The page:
March is Washington wine month, and it's always something to be a little excited about because Washington wine is worth celebrating. There are special prices and displays at Washington State Liquor stores, and at a variety of chain stores, and at special Washington wine events all over the state. So this weekend, we went Washington wine shopping. We haven't made it to the state liquor store yet (more on that later), but we made two back-to-back visits, yesterday and today, to two Washington grocery stores from the same chain. It's very much a Pacific Northwest chain with a buy-local emphasis.
I've written about the first grocery store we went to before. They had end-caps up at the end of aisles near the wine section, featuring Washington wines, sort of. The problem was that the labels on the exhibit were wrong. Pacific Rim's Dry Riesling and Riesling were labeled as California wines. Hogue wines were labeled as California wines as well. When we walked back to the central wine section, it was dominated by imports from Europe, and organized by origin. I don't know about you, but when I shop for wine, most of the time, I'm interested in a particular wine, not wine from a particular country. The wine manager I'd dealt with before was there, so we turned right around and left.
This morning we went to another branch of the same store. I noticed as we passed the "ready to eat" section of the deli that there were Washington and California wines under $25.00 for sale right at the deli, and at the "broasted chicken" counter. Farther on there were several end-caps of Washington wine with promotional signs about Washington Wine month, and the labels were correct. But what was really interesting was that the wine manager had hand-written notes with personal recommendations, including his response to the wine, short references to reviews in Wine Spectator and similar publications, and a suggestion about food pairing. The main wine section was largely ordered by varietal, with a few "catch all" white wine, red wine, dessert wine, sub sections, and then two banks of shelves for international wines. Again, there were personal recommendations, as well as "shelf talkers," and there was one eye-level row of very high end ($100.00 or more a bottle) wines, locked against temptation but easily visible. There were European wines there, California wines, and several Washington wines.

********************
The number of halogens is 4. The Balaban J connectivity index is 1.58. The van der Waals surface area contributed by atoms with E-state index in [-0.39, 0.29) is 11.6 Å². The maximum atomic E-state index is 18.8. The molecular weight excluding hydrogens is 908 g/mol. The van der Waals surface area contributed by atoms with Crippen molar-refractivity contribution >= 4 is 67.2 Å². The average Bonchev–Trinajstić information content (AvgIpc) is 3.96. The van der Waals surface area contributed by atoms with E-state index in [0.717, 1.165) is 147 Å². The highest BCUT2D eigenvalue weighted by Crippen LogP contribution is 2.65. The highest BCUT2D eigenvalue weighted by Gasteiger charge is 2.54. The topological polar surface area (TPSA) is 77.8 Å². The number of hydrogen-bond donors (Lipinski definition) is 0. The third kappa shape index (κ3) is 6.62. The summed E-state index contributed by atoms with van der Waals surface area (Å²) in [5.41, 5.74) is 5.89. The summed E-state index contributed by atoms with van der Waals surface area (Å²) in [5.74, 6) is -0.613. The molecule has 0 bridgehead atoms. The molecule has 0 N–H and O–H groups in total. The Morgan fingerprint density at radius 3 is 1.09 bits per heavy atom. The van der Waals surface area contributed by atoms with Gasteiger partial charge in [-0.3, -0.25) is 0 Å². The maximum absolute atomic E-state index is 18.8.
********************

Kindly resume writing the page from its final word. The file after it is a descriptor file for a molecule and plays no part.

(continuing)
The basic assumption of the second wine manager is that there is a lot of good wine available, wine goes well with food, and that Washington wine can compete with the best the world has to offer. We're going to be going to this store on a regular basis (by the way, the beer section was stellar too).